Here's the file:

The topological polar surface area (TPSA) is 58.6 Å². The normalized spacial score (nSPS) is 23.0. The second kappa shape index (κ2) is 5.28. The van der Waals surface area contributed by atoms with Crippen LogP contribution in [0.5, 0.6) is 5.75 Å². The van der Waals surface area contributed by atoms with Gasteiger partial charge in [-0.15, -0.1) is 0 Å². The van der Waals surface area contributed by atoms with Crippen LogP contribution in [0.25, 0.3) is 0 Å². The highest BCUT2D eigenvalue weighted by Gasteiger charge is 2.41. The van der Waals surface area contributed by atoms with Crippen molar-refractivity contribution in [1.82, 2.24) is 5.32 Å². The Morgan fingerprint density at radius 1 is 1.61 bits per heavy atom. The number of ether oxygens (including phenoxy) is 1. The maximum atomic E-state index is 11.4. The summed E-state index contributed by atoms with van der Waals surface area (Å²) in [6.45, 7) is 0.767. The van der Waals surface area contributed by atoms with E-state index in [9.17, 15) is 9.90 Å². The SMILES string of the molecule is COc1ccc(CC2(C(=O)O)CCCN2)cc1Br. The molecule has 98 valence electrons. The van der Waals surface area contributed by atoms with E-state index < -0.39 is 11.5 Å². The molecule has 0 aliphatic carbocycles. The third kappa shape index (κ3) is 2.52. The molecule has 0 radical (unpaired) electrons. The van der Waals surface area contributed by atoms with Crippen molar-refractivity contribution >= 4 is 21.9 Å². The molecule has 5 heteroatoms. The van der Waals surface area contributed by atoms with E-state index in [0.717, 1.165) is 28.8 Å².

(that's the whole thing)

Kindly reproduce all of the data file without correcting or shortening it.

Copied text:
The topological polar surface area (TPSA) is 58.6 Å². The normalized spacial score (nSPS) is 23.0. The second kappa shape index (κ2) is 5.28. The van der Waals surface area contributed by atoms with Crippen LogP contribution in [0.5, 0.6) is 5.75 Å². The van der Waals surface area contributed by atoms with Gasteiger partial charge in [-0.15, -0.1) is 0 Å². The van der Waals surface area contributed by atoms with Crippen LogP contribution in [0.25, 0.3) is 0 Å². The highest BCUT2D eigenvalue weighted by Gasteiger charge is 2.41. The van der Waals surface area contributed by atoms with Crippen molar-refractivity contribution in [1.82, 2.24) is 5.32 Å². The Morgan fingerprint density at radius 1 is 1.61 bits per heavy atom. The number of ether oxygens (including phenoxy) is 1. The maximum atomic E-state index is 11.4. The summed E-state index contributed by atoms with van der Waals surface area (Å²) in [6.45, 7) is 0.767. The van der Waals surface area contributed by atoms with E-state index in [9.17, 15) is 9.90 Å². The SMILES string of the molecule is COc1ccc(CC2(C(=O)O)CCCN2)cc1Br. The molecule has 98 valence electrons. The van der Waals surface area contributed by atoms with E-state index < -0.39 is 11.5 Å². The molecule has 0 aliphatic carbocycles. The third kappa shape index (κ3) is 2.52. The molecule has 0 radical (unpaired) electrons. The van der Waals surface area contributed by atoms with Crippen molar-refractivity contribution >= 4 is 21.9 Å². The molecule has 5 heteroatoms. The van der Waals surface area contributed by atoms with E-state index in [0.717, 1.165) is 28.8 Å².